Skip to main content

tv   The Travel Show  BBC News  May 7, 2022 10:30am-11:01am BST

10:30 am
bedding conservative party is just bedding down in and it is falling away from the labour party, it is getting harder to imagine places like newcastle—under—lyme and staffordshire that they will make a comeback. as we know, this is not just an election in england, there were lots of other contests. let's look at scotland, a torrid night for the conservatives. high baseline to defend in scotland for the conservative party, they did very well in 2017 with ruth davidson in charge then, of course not had now. it is douglas ross now. every party pretty much apart from the independents benefiting that, and all of the conservative party is at their expense. yet another election victory for the snp, they extend their grip over scottish politics yet again full up their 11th election victory in scotland since 2007, 15 years in office, conceptus talk about mid—term blues but they do not seem to be on particular
10:31 am
display for the snp. labour party make a comeback as the second force in scotland, not much to argue about but they are back in second place which they argue which put them in a better position to potentially challenge the snp in their old heartlands at places like the central belt you can see that overtaking the conservatives to get back into second place. let's just have a quick look at some of the results there, scottish borders for example obviously the south of scotland, this is traditionally a conservative stronghold and as you can see, they still have the plurality of seats. you may think why all the scottish councils hung or in no overall control, it is because they use proportional representation system so it is harder to get a majority, but this is a sort of place that voted heavily for no independence referendum, very much gone behind the conservatives as the party of unionism in scotland as part of that realignment, but even here you can
10:32 am
see a really strong swing away from the conservatives, 11%, and you saw that in place after place in scotland really up and down the country. cleared a satisfaction with the borisjohnson as prime minister potentially way that douglas ross a' position on a borisjohnson as prime minister which hasn't moved around somewhat. you can also see their dundee, and snp gain. —— has moved around. you can see it was hung there and still after 15 years in government still gaining seats. a1% of the vote, up marginally, the conservatives again if you can just see that pattern again down considerably. wales also very interesting. the party there is the labour party, they have been in office since 1999, had a very strong performance at the 2021 senedd lectures, poor performance in the 2019 general election but the labour party continues to return to form in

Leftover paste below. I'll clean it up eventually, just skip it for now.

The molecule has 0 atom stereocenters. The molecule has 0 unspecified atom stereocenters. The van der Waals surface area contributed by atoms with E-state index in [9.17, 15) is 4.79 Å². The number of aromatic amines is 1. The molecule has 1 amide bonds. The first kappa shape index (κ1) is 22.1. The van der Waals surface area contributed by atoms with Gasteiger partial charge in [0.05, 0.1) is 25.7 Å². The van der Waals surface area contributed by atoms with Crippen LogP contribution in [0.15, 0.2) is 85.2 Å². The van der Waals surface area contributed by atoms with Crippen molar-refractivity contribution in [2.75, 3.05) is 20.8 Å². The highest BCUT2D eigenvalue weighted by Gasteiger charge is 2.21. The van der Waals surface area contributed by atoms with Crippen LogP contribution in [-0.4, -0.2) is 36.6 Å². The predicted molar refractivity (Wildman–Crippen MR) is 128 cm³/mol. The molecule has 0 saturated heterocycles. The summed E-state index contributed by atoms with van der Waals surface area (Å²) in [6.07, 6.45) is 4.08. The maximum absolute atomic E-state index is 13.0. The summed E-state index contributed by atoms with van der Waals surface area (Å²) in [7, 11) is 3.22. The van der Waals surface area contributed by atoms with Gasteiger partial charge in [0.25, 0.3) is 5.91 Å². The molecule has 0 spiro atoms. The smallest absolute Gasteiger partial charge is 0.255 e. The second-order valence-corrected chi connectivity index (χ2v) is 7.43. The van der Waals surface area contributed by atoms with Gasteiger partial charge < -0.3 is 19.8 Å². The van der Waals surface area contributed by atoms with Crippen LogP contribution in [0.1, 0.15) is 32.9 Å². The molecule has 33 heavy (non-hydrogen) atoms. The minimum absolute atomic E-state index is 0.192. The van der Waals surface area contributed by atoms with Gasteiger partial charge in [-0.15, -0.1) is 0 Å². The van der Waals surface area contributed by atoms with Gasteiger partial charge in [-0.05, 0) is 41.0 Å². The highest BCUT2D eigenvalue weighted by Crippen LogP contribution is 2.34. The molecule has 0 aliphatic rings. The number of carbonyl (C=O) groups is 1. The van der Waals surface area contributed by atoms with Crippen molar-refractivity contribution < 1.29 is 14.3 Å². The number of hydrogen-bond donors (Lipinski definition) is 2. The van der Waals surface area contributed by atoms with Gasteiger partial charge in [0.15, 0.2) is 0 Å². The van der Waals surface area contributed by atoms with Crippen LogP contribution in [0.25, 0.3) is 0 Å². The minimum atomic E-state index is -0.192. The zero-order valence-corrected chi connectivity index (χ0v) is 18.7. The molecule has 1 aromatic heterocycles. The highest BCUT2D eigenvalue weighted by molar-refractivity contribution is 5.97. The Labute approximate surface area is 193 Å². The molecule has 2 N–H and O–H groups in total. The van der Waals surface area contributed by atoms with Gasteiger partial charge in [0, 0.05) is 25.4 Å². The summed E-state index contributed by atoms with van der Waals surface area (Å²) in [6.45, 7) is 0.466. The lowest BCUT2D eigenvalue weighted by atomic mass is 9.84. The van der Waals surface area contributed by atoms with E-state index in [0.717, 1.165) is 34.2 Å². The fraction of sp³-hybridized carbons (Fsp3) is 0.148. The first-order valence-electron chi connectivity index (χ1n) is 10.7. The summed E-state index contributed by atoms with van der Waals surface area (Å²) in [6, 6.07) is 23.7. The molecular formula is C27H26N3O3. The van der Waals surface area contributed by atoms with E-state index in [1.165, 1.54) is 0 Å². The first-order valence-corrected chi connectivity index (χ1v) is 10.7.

10:33 am
wales, 67 seats are. you can see what a big proportion of the overall gb wide net labour gains wales has been. they have the british labour party if you like, the westminster labour party, has a lot to thank the welsh labour party to continue their return to form. everyone climb downed a bit but conceptus down 86 seats, they lost over 40% of the seats, they lost over 40% of the seats they were defending. and just having a look at some of those results in detail. there was a good slew of seats the conservatives one of the labour party. six net gains from the labour party. six net gains from the labour party across wales, mainly in north wales, they one of the labour party in the general election. they are
10:34 am
looking very vulnerable. most of those seats did not alter the conservative party at the senate elections and they are making a comeback. 0ne elections and they are making a comeback. one of the seats was bridgend, they won, the conservative party in 2019, the first time in a long while. up ten and the conservatives down 12. we saw that in a lot of places around wales. something we have not talked about so much because they are still counting the votes, the one part of the country are still counting the votes is northern ireland. these elections are always important, extremely important. most of them in years to come they will probably merge into the others and we will not necessarily remember. the 2022 stormont elections will be historic, they already are historic. they are still counting the votes. we do have their first preference shares. sinn
10:35 am
fein, a nationalist party has topped the poll. that has never happened before in the 101 history of northern ireland's existence. northern ireland's existence. northern ireland's existence. northern ireland's borders were designed to that would not happen, there would be an in—built unionist majority. as we top the unionist parties they are still on top. if you put dup together, the tuv together, they still have a plurality of the vote. the fact you have a nationalist party coming top does transform the political landscape in northern ireland, not least because theoretically if there is to be an executive, sinn fein will have a right to nominate a first minister. taking another step back, both in the republic where sinn fein is polling at the top of the irish polls let many fancy they will have a chance of nominating the next tee shot. the fact it is in such rude health across ireland
10:36 am
really does change things. looking at the united kingdom as a whole, it had the snp, a nationalist party at the top of the pollen scotland are now sinn fein as well. looking at some of the results in detail in northern ireland, you can see exactly how they had done it for that they are all in grey at the moment because i have not finished counting the votes. this is belfast east. let's see what happened. the highest vote share has been the dup, a strong unionist place. it is where stormont sits in the city of belfast. the dup is top of the poll each time. they nearly came top this time. the alliance party in this case, which has gone from fifth to third in overall first preference went neither nationalist or unesco has come top. just about first preference share. dup is down 5%. it